Scherzer headed to Mets, likely to debut versus Nats

Max Scherzer is going to be a Met for at least the next two years, possibly three. He’s going to make more money each of those years than anyone who has ever played baseball has made. And he’s almost certainly going to make his New York debut against the Nationals franchise he helped lead to their first championship.

Happy Monday, everybody!

What was percolating late Sunday night was finalized early this afternoon: Scherzer is signing with the Mets, a massive three-year, $130 million contract that includes an opt-out provision, according to multiple reports. At more than $43 million per season, Scherzer will be the highest-paid player in the sport by a longshot. And he’ll be that through age 40, when this new deal expires.

It’s a fairly shocking conclusion to what turned into a pretty quick free agency period for the three-time Cy Young Award winner, who was motivated to sign this record-setting deal before the current collective bargaining agreement expires late Wednesday night, at which point Major League Baseball owners are expected to institute a lockout that could turn the rest of the winter dead.

Scherzer, traded by the Nationals to the Dodgers in July as part of their massive roster overhaul, always suggested his No. 1 priority was to play for a team that gave him the best chance at winning another World Series ring. That fact, combined with the Dodgers’ huge financial resources, seemed to make a return to L.A. the likeliest outcome for the right-hander.

But in swooped the Mets, who under new owner Steve Cohen are desperate to try to turn what has recently been viewed around baseball as the sport’s most dysfunctional franchise into a championship contender again, with a jaw-dropping offer.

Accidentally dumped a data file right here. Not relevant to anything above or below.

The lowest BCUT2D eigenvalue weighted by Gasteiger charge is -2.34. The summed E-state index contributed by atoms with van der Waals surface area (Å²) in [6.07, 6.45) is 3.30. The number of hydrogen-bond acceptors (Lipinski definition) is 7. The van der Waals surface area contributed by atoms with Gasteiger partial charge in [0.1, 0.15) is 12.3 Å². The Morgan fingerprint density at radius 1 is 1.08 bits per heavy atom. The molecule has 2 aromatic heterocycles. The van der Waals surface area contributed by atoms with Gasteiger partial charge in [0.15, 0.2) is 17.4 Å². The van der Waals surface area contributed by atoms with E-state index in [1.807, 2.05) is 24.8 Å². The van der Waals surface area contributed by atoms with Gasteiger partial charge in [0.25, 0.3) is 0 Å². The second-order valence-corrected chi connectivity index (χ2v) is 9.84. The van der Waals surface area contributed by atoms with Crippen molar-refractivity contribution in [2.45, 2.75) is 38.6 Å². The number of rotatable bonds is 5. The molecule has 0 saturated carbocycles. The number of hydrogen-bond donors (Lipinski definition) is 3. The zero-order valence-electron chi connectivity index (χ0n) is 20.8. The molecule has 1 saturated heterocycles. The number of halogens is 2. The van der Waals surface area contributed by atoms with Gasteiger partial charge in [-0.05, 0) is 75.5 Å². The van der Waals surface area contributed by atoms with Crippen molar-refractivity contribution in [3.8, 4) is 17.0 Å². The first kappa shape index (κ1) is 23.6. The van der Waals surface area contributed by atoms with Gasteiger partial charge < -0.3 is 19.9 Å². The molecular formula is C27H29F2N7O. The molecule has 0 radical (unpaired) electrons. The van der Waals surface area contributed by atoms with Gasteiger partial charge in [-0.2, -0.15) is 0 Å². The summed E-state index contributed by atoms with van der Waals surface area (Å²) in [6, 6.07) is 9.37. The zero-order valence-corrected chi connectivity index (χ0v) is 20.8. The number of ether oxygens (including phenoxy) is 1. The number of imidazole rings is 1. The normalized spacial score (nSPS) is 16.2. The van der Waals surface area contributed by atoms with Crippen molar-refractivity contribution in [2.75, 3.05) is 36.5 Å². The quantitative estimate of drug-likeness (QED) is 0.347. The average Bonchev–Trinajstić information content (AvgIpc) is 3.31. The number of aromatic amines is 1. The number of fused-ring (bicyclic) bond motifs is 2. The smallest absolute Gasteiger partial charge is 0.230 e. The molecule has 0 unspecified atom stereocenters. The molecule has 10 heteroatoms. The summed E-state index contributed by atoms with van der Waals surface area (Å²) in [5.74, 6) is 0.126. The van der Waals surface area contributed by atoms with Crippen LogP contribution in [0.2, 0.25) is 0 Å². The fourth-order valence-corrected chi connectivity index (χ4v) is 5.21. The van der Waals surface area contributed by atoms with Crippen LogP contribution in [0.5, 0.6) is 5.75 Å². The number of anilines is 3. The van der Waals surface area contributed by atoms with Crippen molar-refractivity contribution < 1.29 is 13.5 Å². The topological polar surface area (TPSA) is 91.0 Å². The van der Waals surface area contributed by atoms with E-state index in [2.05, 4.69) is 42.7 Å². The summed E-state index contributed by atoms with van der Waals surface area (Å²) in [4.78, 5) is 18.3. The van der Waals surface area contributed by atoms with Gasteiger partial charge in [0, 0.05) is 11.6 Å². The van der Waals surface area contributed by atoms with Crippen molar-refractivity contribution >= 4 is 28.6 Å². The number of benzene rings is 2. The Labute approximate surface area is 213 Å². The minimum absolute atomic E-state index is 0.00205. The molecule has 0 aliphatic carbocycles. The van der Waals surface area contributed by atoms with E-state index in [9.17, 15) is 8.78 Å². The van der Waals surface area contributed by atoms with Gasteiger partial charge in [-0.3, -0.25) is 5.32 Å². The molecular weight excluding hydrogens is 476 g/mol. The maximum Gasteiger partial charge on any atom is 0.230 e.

New York offered both the dollars and (perhaps more importantly) the years Scherzer and agent Scott Boras were seeking. The Dodgers, Angels, Giants and any other clubs that may have been in the running weren’t willing to put together that combination and convince him to sign with them.

The Mets, to be sure, have plenty of talent and now boast a rotation headlined by Scherzer and Jacob deGrom, who collectively won four straight Cy Young Awards from 2016-19. But they’ve finished with losing records in four of the last five seasons, haven’t finished higher than third in the NL East during that time, just hired their third general manager in a year, have yet to hire a manager for 2022 and have pretty much found every manner possible to make news for the wrong reasons during this prolonged stretch.

Perhaps that played a role in Scherzer securing an opt-out after the 2023 season, giving him the option to leave if things don’t go well. (Or, theoretically, cash in even more if things do go well.)

Thumbnail image for Nats-Park-Dugout-Roof-sidebar.jpgWhatever the case, barring injury Scherzer is going to make his Mets debut in their season-opening series against the Nationals (March 31-April 3 at Citi Field). Depending on their rotation order, he could then make his next start the following weekend when the two teams meet again at Nationals Park (April 7-10).

It’ll become the highest-profile return of a former Nationals player to D.C. since Bryce Harper came back as a member of the Phillies in April 2019. Harper, who turned down the Nats’ deferral-loaded offer of $300 million for a 13-year, $330 million deal in Philadelphia, was booed mercilessly by Washington fans and has continued to receive that treatment every time he’s come back since.

Scherzer’s circumstances include some notable differences - the Nats traded him and made no serious attempt to re-sign him, given the club’s change in direction - but his return as a member of a hated division rival should make for quite an emotional scene on South Capitol Street.

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